A week ago Justice Stephen Breyer announced that he would be retiring from the Court later this term at the beginning of the summer recess. He will be missed, if not most of all then certainly to a great degree, by the sketch artists. He animates the bench with an extensive vocabulary of hand gestures and body language that makes it easy to tell a visual story, and his interminable hypotheticals allow ample time to capture the moment on paper.
Here are some sketches of Justice Breyer, chosen mostly at random not because of their historical significance but because they are the least bad drawings ( I always found it a challenge to limn this justice’s likeness ).
Charles J. Cooper, representing Senator Cruz, responds to Justice Breyer
Same -sex marriage argument, Hollingsworth v. Perry
Second amendment argument, DC v. Heller
Justice Breyer’s arm is in a sling under his robe after a bicycle fall
Justices Breyer & Scalia
Justice Breyer announces opinion in Aereo.
Justice Breyer with opinion of the Court on recess appointments.
Justice Breyer with opinion in Harris v. Arizona Independent Redistricting Commission
Justice Breyer opinions in Venezuela v. Helmerich & Payne, and BOA v. Miami
Justice Breyer with opinion in Turner v. U.S.
Justice Breyer questions repondent’s lawyer, Kelsi B. Corkran.
Justice Breyer questions Deputy Solicitor General Jeffrey B. Wall
Justice Breyer with opinion in Lagos v. United States
Justice Breyer dissents inTrump v. Hawaii
Justice Thomas with opinion in NIFLA v. Becerra ( Justice Breyer, right, dissents ).
Justice Breyer dissents in Nielsen v. Preap
Justoce Breyer with opinion in Merck Sharp & Dohme v. Albrecht
Justice Breyer’s cell phone rings during arguments in Bristol-Myers Squibb
Sketches from the Mississippi abortion argument, Dobbs v. Jackson Women’s Health Org., were posted earlier. Here are the rest of December’s sketches.
While hundreds of demonstrators filled the sidewalks and streets around the Supreme Court building, inside lawyers made their arguments to the justices before a sparsely populated audience. The case. Dobbs v. Jackson Women’s Health, is likely the vehicle the anti-abortion movement has been waiting for.
The justices heard arguments in some notable cases this month, from abortion to gun rights in just the first week. It’s been pretty exciting. The new seating arrangement for the press puts us directly behind arguing counsel; such an improvement after years of being sidelined into a cramped alcove behind two rows of reporters. That’s Nina Totenberg in the foreground, and you can just spy Joan Biskupic on the far right in red.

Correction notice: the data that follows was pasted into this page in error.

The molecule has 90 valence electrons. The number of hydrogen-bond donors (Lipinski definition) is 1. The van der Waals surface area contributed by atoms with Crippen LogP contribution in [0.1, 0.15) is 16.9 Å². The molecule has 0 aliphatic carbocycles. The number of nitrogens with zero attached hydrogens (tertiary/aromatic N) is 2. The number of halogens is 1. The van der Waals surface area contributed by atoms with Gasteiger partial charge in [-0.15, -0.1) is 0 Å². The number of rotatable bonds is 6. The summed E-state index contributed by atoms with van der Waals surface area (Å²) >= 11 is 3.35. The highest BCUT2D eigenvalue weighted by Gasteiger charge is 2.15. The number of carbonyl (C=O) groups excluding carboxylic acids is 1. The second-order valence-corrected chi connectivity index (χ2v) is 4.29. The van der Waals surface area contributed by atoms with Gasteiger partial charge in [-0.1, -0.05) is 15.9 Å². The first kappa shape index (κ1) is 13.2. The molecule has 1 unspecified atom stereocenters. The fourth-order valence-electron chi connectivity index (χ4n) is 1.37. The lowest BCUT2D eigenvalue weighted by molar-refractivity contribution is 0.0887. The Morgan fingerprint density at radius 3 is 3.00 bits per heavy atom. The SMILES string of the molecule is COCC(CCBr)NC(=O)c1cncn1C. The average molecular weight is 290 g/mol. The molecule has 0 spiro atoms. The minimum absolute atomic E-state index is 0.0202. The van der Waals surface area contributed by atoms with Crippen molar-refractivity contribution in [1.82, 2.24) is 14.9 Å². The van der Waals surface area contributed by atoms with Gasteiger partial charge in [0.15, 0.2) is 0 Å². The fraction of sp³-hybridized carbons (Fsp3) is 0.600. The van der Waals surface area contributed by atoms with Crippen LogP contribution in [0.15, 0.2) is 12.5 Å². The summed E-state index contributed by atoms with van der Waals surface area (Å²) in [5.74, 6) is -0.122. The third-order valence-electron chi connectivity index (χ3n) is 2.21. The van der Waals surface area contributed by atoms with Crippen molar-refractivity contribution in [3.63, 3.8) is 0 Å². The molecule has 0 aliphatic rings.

As usual, I’m late in posting these. I have an aversion to looking at my drawings once they’re done, at least for awhile. It’s always such a struggle, and there’s never enough time, that it’s hard to be satisfied. If that sounds like false modesty it’s just temporary . . . The drawings aren’t bad. I’m just trying to excuse my laziness in publishing them.
On October first, at the investiture ceremony for Justice Amy Coney Barrett, the new Supreme Court, with the exception of Justice Kavanaugh had recently tested positive for COVID-19, assembled on the bench for the first time.
The new term began as usual on the first Monday in October but with Kavanaugh still absent from the bench but participating remotely by telephone.
Here are the sketches from October’s arguments:
By the second week of arguments Kavanaugh was back to participating in person.
Next Monday, November first, the justices will hear arguments in two expedited cases on Texas’ new law, SB8, enforcing abortion restrictions by bounty, and on Wednesday comes a Second Amendment appeal of New York’s gun carry law. It promises to be an interesting term for the new Court.
. . . for a most unusual SCOTUS term. And, while I hate to admit it, it’s been kinda fun sketching at home from photos of lawyers arguing their case in more casual settings. It will be interesting to return to the courtroom, as expected, in the fall.
Here are the last sketches from this term, April’s arguments plus the one in early May. I’ll probably do a couple more banners between now and when the last opinion is announced. That’s it, I hope, till October in-person.
Amy M. Saharia for petitioners
Jeffrey Fisher, joined by students from Stanford’s Supreme Court Litigation Clinic, arguing on behalf of Michael Gary.
Daniel L. Geyser for petitioners
Robert N. Hochman for petitioner
Matthew M. Wolf for respondents
Aimee A. Feinberg, California Deputy Solicitor General
Derek L. Shafer for petitioners
Bradley N. Garcia, appointed by the Court
Peter D. Keisler for petitioners
Matthew W. Morrison for private respondents
Lisa S. Blatt for petitioner
Jeremy M. Feigenbaum, New Jersey State Solicitor
Andrew L. Adler for petitioner
The justices, all now fully vaccinated, recently sat for an official portrait. The SCOTUSblog banner above was based on that photo. Interestingly another photo taken at the same time shows a wider view of the room including a portrait of Chief Justice Roger Taney, author of the infamous Dred Scott opinion. I originally had included the Taney portrait — see below — but was persuaded that it might be confusing.